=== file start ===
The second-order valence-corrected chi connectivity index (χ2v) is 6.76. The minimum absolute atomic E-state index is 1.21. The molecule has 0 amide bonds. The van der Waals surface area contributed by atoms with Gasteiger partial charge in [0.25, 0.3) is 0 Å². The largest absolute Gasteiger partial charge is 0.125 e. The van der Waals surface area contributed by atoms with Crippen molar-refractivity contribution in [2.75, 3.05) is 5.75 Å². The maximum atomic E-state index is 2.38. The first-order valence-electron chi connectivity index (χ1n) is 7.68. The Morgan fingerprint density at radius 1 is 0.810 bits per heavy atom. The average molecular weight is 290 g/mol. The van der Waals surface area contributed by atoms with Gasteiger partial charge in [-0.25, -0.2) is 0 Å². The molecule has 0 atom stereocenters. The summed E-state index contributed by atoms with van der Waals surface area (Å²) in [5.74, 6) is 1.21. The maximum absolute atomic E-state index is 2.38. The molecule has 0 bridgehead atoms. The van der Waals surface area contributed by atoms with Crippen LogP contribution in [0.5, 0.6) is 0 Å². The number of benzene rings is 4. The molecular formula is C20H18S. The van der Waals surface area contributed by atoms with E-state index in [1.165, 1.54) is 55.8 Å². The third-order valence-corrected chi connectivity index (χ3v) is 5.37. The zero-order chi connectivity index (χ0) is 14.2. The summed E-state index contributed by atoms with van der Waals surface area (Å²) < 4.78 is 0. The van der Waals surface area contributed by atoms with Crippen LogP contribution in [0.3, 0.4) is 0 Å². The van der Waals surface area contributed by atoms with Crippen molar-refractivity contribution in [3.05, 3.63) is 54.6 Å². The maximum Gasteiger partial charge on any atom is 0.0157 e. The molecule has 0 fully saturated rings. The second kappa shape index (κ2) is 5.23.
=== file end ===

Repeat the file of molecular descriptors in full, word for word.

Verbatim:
The second-order valence-corrected chi connectivity index (χ2v) is 6.76. The minimum absolute atomic E-state index is 1.21. The molecule has 0 amide bonds. The van der Waals surface area contributed by atoms with Gasteiger partial charge in [0.25, 0.3) is 0 Å². The largest absolute Gasteiger partial charge is 0.125 e. The van der Waals surface area contributed by atoms with Crippen molar-refractivity contribution in [2.75, 3.05) is 5.75 Å². The maximum atomic E-state index is 2.38. The first-order valence-electron chi connectivity index (χ1n) is 7.68. The Morgan fingerprint density at radius 1 is 0.810 bits per heavy atom. The average molecular weight is 290 g/mol. The van der Waals surface area contributed by atoms with Gasteiger partial charge in [-0.25, -0.2) is 0 Å². The molecule has 0 atom stereocenters. The summed E-state index contributed by atoms with van der Waals surface area (Å²) in [5.74, 6) is 1.21. The maximum absolute atomic E-state index is 2.38. The molecule has 0 bridgehead atoms. The van der Waals surface area contributed by atoms with Crippen LogP contribution in [0.5, 0.6) is 0 Å². The number of benzene rings is 4. The molecular formula is C20H18S. The van der Waals surface area contributed by atoms with E-state index in [1.165, 1.54) is 55.8 Å². The third-order valence-corrected chi connectivity index (χ3v) is 5.37. The zero-order chi connectivity index (χ0) is 14.2. The summed E-state index contributed by atoms with van der Waals surface area (Å²) < 4.78 is 0. The van der Waals surface area contributed by atoms with Crippen LogP contribution in [0.3, 0.4) is 0 Å². The van der Waals surface area contributed by atoms with Crippen molar-refractivity contribution in [3.05, 3.63) is 54.6 Å². The maximum Gasteiger partial charge on any atom is 0.0157 e. The molecule has 0 fully saturated rings. The second kappa shape index (κ2) is 5.23.